The New Brunswick government has informed a Mi’gmaq nation on the Quebec side of the provincial boundary that their students are no longer welcome to attend high school in New Brunswick, as the province tightens the Atlantic bubble.
More than 100 students from the Listuguj Mi’gmaq First Nation, along with the rest of the students in Sugarloaf High School in Campbellton, N.B., were kept home Friday after a staff member tested positive for COVID-19. The school will be closed for several days while it is disinfected and while contact tracers work on the case.
Listuguj Chief Darcy Gray says New Brunswick officials informed him that school would resume Thursday, but without his Indigenous students, who are not considered essential travellers allowed to cross the provincial boundary. They will now study online when their Campbellton classmates head back to school.
“I don’t know how you can send First Nations kids home and keep other kids in school and think that’s OK,” Mr. Gray said in an interview. “That’s a tough one to understand. It’s not a good message we’ve been sent here and it’s not sitting well.”
A handful of communities along the Quebec-New Brunswick boundary are twin towns sharing services and family ties. Additionally, the area of Northern New Brunswick is traditional Mi’gmaq land. “Some of the people now denying us access have been known to give the land acknowledgement about it being unceded Mi’gmaq territory,” Mr. Gray said. “It’s unfathomable and makes zero sense.”
While Quebec has been Canada’s COVID-19 hot spot since the start of the pandemic, New Brunswick has had 238 cases. But the province is tightening measures in the Moncton and Campbellton regions after recent outbreaks. The tighter boundary restrictions will only allow passage into New Brunswick without 14 days isolation to those seeking essential services, which include medical care and businesses such as grocery stores.
New Brunswick announced 13 new cases Friday while Quebec had 1,102 new cases. “The numbers outside our borders are not good and continue to increase,” said Dr. Jennifer Russell, New Brunswick’s chief medical officer of health on Friday.
In announcing that the Indigenous students would move online after other students return to school, Premier Blaine Higgs said he recognizes the “strong bonds on both sides of the Restigouche River” and promised to work with the First Nation and other communities “to help make sure everyone is safe and has access to the things they need.”
In March, New Brunswick closed travel to all but essential services such as medical care, but almost all Canadian schools were closed then. The province loosened rules in August before cracking down again this week.
None of the 4,104 members of the Listuguj community have been infected, Mr. Gray said, adding that they have had mandatory masks and customer registration at stores and other businesses throughout the pandemic. “We’ve been COVID-19-free from the beginning and we’ve worked hard to keep everything under control because we know we are the ones who are labelled the risk,” Mr. Gray said.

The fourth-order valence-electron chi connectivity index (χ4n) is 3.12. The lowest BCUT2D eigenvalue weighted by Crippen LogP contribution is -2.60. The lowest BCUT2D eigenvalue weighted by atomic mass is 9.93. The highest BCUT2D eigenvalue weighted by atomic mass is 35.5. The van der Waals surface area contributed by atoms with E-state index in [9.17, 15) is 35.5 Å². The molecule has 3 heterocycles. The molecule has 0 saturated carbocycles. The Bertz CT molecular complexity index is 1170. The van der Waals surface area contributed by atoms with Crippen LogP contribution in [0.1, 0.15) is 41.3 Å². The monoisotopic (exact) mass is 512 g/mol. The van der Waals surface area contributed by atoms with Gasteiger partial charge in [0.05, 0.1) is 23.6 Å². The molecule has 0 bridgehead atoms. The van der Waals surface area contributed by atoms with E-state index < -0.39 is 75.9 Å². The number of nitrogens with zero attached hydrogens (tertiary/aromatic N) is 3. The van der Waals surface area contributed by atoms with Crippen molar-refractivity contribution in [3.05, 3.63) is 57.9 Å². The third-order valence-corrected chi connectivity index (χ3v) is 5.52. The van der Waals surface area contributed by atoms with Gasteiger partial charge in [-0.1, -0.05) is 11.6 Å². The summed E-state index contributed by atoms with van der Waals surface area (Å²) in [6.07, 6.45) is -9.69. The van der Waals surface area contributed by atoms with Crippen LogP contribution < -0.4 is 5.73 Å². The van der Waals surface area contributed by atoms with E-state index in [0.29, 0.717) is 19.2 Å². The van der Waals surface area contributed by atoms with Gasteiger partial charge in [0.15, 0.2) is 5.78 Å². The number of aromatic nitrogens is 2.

The First Nation has 13 educators who work at the Campbellton school who will now organize “learning pods” for the high-school students in a Listuguj training centre.
Other boundary communities are also facing hardships from the crackdown on interprovincial travel. Pascal Bujold, mayor of Pointe-à-la Croix, which completes the small triangle with Listuguj and Campbellton, said New Brunswick’s shifting restrictions and requirements have been difficult but the most recent crackdown is “quite a shocker.”
“It’s creating quite a lot of friction and anger in the community,” said Mr. Bujold, whose mother lives across the river in Dalhousie. He will no longer be able to visit her, but he was able to cross the river to do banking Friday at noon. “We’re all in this together and the bubble needs to stay open.”
One week ago, Quebec installed checkpoints to isolate Pointe-à-la-Croix and Listuguj from the rest of Quebec in a failed attempt to assuage New Brunswick and preserve the community links. “We’re getting pushed around by a province of 600,000,” former Parti Québécois interim leader Pascale Bérubé said in the National Assembly Thursday after New Brunswick announced the crackdown.
Mr. Bujold said he might seek help from the federal government, which has been reluctant to get involved in the provincial boundary checkpoints that have popped up in several parts of Canada since March. “I’m reluctant to throw much more wood on the fire, it’s hot enough already,” he said.
In August, a Newfoundland Superior Court judge ruled that movement restrictions on interprovincial travel are a reasonable limit on the right to free movement in the time of a pandemic.
Joanna Baron, executive director of the Canadian Constitution Foundation, a legal charity dedicated to using constitutional rights to limit expansion of government power, said she expected judges would be “highly deferential to provincial governments” during a pandemic. And, she added, “Ottawa doesn’t have the appetite or capacity to do anything about it.”
But, she said, the boundary restrictions infringe on freedom of movement, stray into federal jurisdiction controlling interprovincial commerce, and may also infringe rights of Indigenous self-governing people. “But on top of it all, it’s just rubbing salt in their wounds,” she said.
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